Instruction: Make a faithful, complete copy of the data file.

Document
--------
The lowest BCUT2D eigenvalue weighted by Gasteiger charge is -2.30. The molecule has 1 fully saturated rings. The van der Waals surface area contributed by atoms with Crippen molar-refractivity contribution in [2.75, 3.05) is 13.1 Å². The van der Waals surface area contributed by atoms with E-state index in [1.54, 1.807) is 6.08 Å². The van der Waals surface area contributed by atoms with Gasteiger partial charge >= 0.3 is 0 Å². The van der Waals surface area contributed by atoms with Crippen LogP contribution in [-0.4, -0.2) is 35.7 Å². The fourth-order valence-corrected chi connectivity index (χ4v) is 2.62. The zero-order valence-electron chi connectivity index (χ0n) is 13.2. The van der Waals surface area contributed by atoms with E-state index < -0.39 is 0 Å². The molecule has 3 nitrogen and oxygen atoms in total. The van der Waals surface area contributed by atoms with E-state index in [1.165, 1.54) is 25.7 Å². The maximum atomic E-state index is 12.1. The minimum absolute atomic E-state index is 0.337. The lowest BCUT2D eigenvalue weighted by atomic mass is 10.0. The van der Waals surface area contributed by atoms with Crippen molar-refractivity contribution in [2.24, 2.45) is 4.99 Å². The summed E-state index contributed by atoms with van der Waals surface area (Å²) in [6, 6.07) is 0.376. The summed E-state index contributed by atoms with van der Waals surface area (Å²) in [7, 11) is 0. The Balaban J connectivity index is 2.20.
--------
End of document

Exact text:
The lowest BCUT2D eigenvalue weighted by Gasteiger charge is -2.30. The molecule has 1 fully saturated rings. The van der Waals surface area contributed by atoms with Crippen molar-refractivity contribution in [2.75, 3.05) is 13.1 Å². The van der Waals surface area contributed by atoms with E-state index in [1.54, 1.807) is 6.08 Å². The van der Waals surface area contributed by atoms with Gasteiger partial charge >= 0.3 is 0 Å². The van der Waals surface area contributed by atoms with Crippen LogP contribution in [-0.4, -0.2) is 35.7 Å². The fourth-order valence-corrected chi connectivity index (χ4v) is 2.62. The zero-order valence-electron chi connectivity index (χ0n) is 13.2. The van der Waals surface area contributed by atoms with E-state index < -0.39 is 0 Å². The molecule has 3 nitrogen and oxygen atoms in total. The van der Waals surface area contributed by atoms with E-state index in [1.165, 1.54) is 25.7 Å². The maximum atomic E-state index is 12.1. The minimum absolute atomic E-state index is 0.337. The lowest BCUT2D eigenvalue weighted by atomic mass is 10.0. The van der Waals surface area contributed by atoms with Crippen molar-refractivity contribution in [2.24, 2.45) is 4.99 Å². The summed E-state index contributed by atoms with van der Waals surface area (Å²) in [6, 6.07) is 0.376. The summed E-state index contributed by atoms with van der Waals surface area (Å²) in [7, 11) is 0. The Balaban J connectivity index is 2.20.